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Canada has begun a dumping investigation into steel imported from China, Vietnam and South Korea, just days before a Canadian exemption on U.S. tariffs on steel and aluminum is set to expire.

The Canadian International Trade Tribunal, will investigate whether cold rolled steel coil and strip coming from those three countries is harming the industry in Canada. The CITT is acting on a complaint by Hamilton-based ArcelorMittal Dofasco GP.

Canada won an exemption from U.S. tariffs of 25 per cent on steel and 10 per cent on aluminum earlier this year in part after agreeing to police Canadian borders and imports to make sure offshore steel from countries subject to the tariffs wasn’t entering the United States through Canada.

But the U.S. government also tied a continuing exemption to the tariffs to negotiations on revamping the North American free trade agreement. Those talks have stalled, although Foreign Affairs Minister Chrystia Freeland will travel to Washington Tuesday for two days of talks as negotiators from Canada, the United States and Mexico meet. Ms. Freeland is expected to meet U.S. Trade Representative Robert Lightizer, a source familiar with her plans said.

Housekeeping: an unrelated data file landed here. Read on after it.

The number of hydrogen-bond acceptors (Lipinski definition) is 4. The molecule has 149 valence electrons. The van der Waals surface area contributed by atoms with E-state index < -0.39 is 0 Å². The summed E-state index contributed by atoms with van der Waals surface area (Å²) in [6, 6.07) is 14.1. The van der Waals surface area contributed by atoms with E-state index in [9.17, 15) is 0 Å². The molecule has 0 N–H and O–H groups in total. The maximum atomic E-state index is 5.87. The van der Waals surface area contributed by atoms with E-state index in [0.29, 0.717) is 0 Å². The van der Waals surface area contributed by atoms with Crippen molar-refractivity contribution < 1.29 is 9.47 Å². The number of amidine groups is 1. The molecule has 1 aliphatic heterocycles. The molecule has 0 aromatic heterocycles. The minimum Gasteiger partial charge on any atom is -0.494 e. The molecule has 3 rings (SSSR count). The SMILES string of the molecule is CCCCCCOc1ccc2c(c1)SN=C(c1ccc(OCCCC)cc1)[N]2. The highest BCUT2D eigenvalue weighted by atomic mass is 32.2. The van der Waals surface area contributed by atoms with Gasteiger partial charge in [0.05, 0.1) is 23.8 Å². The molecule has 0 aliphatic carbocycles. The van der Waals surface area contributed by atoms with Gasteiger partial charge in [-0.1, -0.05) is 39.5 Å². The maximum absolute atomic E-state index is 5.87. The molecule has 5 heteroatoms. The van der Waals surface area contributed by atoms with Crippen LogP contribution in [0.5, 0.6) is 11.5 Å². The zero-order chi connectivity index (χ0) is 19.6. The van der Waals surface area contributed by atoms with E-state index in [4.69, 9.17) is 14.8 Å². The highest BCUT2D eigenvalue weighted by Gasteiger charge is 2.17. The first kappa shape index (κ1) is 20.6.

The United States said last week that it has begun studying whether vehicles imported into that country have caused the auto industry to decline so much that they represent a security threat, using the same legislation that allowed the Americans to slap tariffs on steel and aluminum.

The CITT said it will determine by July whether there is a reasonable indication that the steel is being dumped and subsidized by the three countries and is causing injury.

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